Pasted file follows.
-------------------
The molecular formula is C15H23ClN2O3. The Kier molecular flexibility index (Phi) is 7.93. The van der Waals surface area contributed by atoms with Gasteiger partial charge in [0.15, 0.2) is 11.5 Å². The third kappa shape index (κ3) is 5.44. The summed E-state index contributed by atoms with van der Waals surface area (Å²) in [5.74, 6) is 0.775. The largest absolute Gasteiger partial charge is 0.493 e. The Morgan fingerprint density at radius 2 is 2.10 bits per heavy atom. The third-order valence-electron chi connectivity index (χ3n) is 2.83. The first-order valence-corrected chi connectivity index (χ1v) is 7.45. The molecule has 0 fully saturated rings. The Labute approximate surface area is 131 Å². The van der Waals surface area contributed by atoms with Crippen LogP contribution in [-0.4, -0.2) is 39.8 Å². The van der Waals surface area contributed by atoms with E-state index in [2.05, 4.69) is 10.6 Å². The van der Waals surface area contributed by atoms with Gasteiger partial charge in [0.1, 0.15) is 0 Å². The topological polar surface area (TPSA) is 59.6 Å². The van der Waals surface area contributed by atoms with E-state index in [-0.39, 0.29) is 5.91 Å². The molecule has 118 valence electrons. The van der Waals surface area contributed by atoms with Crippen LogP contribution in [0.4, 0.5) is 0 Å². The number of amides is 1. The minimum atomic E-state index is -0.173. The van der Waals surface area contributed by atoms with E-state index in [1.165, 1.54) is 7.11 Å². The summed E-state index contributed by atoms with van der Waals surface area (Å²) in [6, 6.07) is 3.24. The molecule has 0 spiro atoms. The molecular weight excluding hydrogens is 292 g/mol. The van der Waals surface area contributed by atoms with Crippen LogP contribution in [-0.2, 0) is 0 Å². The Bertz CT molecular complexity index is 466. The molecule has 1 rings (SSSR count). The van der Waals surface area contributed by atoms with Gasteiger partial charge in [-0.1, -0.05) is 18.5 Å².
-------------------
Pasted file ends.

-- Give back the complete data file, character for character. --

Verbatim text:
The molecular formula is C15H23ClN2O3. The Kier molecular flexibility index (Phi) is 7.93. The van der Waals surface area contributed by atoms with Gasteiger partial charge in [0.15, 0.2) is 11.5 Å². The third kappa shape index (κ3) is 5.44. The summed E-state index contributed by atoms with van der Waals surface area (Å²) in [5.74, 6) is 0.775. The largest absolute Gasteiger partial charge is 0.493 e. The Morgan fingerprint density at radius 2 is 2.10 bits per heavy atom. The third-order valence-electron chi connectivity index (χ3n) is 2.83. The first-order valence-corrected chi connectivity index (χ1v) is 7.45. The molecule has 0 fully saturated rings. The Labute approximate surface area is 131 Å². The van der Waals surface area contributed by atoms with Crippen LogP contribution in [-0.4, -0.2) is 39.8 Å². The van der Waals surface area contributed by atoms with E-state index in [2.05, 4.69) is 10.6 Å². The van der Waals surface area contributed by atoms with Gasteiger partial charge in [0.1, 0.15) is 0 Å². The topological polar surface area (TPSA) is 59.6 Å². The van der Waals surface area contributed by atoms with E-state index in [-0.39, 0.29) is 5.91 Å². The molecule has 118 valence electrons. The van der Waals surface area contributed by atoms with Crippen LogP contribution in [0.4, 0.5) is 0 Å². The number of amides is 1. The minimum atomic E-state index is -0.173. The van der Waals surface area contributed by atoms with E-state index in [1.165, 1.54) is 7.11 Å². The summed E-state index contributed by atoms with van der Waals surface area (Å²) in [6, 6.07) is 3.24. The molecule has 0 spiro atoms. The molecular weight excluding hydrogens is 292 g/mol. The van der Waals surface area contributed by atoms with Crippen LogP contribution in [-0.2, 0) is 0 Å². The Bertz CT molecular complexity index is 466. The molecule has 1 rings (SSSR count). The van der Waals surface area contributed by atoms with Gasteiger partial charge in [-0.1, -0.05) is 18.5 Å².